Amazon recently opened a physical bookstore. Think about that for a second. Many have decried Amazon as killing the bookstore concept with giants like Borders going out of business. The last remaining major chain is Barnes and Noble which has slowed the bleeding but is still expected to close 197 stores by 2022. The situation I pose is simple. In a world where it seems anything is possible, I think I know how to save Barnes and Noble.
I didn’t read actual books for most of my life. I was 25 when I read my first real book, not a comic book, from cover to cover. If you’re interested, the book was a deep theological work by Dr. John Piper called The Pleasures of God. Once that happened the reading habit started to grow.
I ordered physical books online usually. I was living on a remote island of around 6000 people where you couldn’t even buy underwear on island (and still can’t). Once I returned to the DC area I frequented the two story Borders near Chinatown. I also went to the Barnes and Noble in Manassas. In addition to those, I ordered online from Amazon. My habit developed into reading 100-150 books per year for several years.
I credit that reading habit with reawakening my curiosity and being a huge catalyst in my return to college. That return has gone from finishing my Bachelor’s degree to currently working on the dissertation for my PhD. Seeing Borders close and Barnes and Noble struggle brought about some observations and eventually questions on my part that I think could help save the bookstore experience.
How To Save Barnes And Nobel
The overarching problem
When I first went to Honolulu to start my PhD, it was easier to buy books at the huge Barnes and Noble at the Ala Moana mall than to order from Amazon (free 2 day shipping isn’t an option there). The convenience of picking up a book right then and there, instead of often waiting 4-5 days or more, was compelling. There was an organizational problem that still exists and I have yet to see anyone address it in even a passing manner.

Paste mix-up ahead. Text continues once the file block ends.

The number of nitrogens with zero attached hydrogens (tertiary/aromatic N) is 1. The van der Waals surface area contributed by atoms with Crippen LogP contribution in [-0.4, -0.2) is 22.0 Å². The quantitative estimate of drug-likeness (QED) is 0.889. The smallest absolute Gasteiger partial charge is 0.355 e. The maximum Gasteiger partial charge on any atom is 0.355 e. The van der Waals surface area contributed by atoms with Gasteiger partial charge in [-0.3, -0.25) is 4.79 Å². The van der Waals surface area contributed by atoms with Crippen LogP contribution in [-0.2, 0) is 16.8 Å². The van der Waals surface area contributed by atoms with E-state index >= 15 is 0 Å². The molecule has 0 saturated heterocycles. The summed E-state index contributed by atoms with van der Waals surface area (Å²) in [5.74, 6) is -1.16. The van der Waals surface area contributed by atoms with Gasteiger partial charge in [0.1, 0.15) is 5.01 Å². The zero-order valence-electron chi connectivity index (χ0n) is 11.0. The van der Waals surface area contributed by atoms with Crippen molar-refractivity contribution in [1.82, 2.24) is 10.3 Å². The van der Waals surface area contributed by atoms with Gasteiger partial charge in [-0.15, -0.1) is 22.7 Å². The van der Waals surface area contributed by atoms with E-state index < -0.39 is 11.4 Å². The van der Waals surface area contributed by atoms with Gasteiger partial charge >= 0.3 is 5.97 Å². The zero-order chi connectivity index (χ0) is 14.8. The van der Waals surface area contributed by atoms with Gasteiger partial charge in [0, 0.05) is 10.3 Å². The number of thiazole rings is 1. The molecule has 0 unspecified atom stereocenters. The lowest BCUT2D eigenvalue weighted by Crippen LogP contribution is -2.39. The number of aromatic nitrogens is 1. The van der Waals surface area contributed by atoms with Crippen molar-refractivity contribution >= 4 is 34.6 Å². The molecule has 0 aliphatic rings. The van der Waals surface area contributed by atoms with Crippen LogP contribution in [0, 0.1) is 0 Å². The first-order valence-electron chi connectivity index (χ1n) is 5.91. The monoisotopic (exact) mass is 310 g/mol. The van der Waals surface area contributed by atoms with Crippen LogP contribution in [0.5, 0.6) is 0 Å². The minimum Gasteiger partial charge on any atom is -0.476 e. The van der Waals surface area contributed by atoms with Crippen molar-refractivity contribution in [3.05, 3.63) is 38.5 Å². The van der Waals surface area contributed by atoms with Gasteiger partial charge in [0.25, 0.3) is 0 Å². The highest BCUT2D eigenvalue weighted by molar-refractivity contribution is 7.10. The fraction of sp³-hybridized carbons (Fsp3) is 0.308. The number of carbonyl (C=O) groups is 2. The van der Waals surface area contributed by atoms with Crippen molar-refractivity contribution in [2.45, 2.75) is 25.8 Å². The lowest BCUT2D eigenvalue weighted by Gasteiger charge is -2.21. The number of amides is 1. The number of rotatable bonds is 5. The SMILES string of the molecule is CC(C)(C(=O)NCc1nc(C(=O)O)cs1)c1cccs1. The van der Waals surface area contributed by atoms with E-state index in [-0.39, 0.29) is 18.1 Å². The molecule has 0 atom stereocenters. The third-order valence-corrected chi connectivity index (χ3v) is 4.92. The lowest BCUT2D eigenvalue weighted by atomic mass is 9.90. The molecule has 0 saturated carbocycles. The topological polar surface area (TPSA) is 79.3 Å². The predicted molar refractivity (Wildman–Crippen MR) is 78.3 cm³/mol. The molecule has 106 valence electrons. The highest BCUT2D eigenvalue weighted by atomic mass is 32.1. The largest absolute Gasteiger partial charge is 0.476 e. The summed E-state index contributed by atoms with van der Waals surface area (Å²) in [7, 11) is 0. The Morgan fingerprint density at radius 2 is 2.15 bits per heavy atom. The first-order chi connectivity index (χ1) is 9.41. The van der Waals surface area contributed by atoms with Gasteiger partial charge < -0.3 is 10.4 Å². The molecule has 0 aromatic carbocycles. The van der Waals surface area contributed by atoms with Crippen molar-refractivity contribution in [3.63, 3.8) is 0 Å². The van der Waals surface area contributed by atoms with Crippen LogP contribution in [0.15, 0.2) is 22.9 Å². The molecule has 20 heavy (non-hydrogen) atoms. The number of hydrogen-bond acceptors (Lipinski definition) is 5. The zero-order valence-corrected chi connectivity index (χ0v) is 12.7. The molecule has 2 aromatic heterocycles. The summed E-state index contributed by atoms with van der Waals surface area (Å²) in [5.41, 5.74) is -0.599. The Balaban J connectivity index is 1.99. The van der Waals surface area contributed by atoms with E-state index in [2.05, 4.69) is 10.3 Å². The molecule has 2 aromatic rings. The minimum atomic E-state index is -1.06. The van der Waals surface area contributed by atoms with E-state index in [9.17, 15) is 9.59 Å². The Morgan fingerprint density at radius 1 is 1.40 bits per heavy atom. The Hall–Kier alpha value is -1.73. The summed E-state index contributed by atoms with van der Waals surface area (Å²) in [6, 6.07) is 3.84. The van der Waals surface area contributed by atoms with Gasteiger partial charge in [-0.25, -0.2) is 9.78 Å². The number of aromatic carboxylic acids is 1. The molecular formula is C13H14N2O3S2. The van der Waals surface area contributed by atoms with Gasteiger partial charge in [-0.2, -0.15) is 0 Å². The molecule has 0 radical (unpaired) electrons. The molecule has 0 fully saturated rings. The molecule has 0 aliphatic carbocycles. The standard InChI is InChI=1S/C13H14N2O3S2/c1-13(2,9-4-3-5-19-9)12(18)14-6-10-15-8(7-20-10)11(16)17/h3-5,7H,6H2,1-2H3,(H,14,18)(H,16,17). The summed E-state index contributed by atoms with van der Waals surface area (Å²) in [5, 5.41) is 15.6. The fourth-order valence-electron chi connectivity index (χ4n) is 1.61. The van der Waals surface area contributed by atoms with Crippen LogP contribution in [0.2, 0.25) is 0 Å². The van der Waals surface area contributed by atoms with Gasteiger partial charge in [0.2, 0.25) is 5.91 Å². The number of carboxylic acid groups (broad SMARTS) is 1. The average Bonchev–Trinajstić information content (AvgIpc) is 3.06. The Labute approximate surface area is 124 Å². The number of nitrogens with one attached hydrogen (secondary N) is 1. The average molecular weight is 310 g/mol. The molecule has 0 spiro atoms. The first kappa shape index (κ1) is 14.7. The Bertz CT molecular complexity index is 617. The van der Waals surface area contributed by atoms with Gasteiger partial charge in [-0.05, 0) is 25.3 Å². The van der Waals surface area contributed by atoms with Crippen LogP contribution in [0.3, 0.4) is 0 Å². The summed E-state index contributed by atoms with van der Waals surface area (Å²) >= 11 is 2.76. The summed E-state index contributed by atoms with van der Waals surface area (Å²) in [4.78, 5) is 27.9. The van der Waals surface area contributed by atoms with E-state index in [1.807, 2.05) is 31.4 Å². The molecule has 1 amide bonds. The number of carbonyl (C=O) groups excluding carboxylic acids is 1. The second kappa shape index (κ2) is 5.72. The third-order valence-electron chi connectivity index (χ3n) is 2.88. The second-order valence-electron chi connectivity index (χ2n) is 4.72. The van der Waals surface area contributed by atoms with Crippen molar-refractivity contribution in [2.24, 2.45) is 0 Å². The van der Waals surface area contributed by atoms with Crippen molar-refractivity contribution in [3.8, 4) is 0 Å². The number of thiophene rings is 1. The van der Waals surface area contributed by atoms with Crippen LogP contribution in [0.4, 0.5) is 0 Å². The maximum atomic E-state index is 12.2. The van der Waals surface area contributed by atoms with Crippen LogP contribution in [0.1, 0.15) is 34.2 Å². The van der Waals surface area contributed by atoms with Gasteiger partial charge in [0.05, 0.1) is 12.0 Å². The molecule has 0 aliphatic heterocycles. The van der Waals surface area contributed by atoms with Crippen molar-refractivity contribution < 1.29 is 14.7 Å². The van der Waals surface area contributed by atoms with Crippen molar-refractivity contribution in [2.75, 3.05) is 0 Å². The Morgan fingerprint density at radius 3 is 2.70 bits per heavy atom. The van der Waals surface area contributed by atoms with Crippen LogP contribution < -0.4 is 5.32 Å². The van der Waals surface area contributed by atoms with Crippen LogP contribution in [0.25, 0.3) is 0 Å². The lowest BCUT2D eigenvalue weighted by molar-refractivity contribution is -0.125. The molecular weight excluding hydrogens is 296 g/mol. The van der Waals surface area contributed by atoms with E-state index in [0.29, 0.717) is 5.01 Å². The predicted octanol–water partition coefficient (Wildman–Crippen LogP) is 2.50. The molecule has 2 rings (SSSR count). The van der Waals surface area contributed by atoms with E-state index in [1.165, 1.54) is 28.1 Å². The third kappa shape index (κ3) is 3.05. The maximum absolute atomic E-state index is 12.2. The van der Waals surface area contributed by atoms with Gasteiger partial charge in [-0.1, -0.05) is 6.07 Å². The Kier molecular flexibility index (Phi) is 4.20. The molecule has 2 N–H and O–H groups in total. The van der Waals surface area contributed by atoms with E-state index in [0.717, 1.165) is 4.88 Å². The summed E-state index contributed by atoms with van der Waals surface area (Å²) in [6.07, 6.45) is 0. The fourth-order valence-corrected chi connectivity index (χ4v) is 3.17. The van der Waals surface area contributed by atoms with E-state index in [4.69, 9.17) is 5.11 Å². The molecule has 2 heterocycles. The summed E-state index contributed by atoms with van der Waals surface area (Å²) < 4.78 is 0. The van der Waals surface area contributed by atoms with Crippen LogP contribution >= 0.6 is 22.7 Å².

Barnes and Noble competes against itself is a stunningly stupid way. Stupid is the only way I can describe it, there is no nicer term that is accurate enough. I considered buying a book at the Ala Moana location and was shocked to see that the price was different than the online price. I could buy it online, and pick it up in store when it was shipped there, for less than simply going to the store and purchasing the book. It wasn’t just different, it was full cover price in store compared to an online price that was only about $1 more than Amazon.
I don’t care what the book is. Unless it’s an emergency the convenience of picking up a book in store is not worth $5-10 or more. Unless you both have a membership and purchase one of the pre-selected books with a sticker discount in store, you’re stuck paying full price. For example, right now on 9/19/17 you can order the paperback version of Tim Keller’s book The Reason For God for $10.86 online from B&N, $11.18 online from Amazon, or $17.00 in person at B&N. The reason for this is B&N online and in store operate separately. Each individual store orders their books and sets the prices except for the few that are displayed at 20-30% off due to promotions.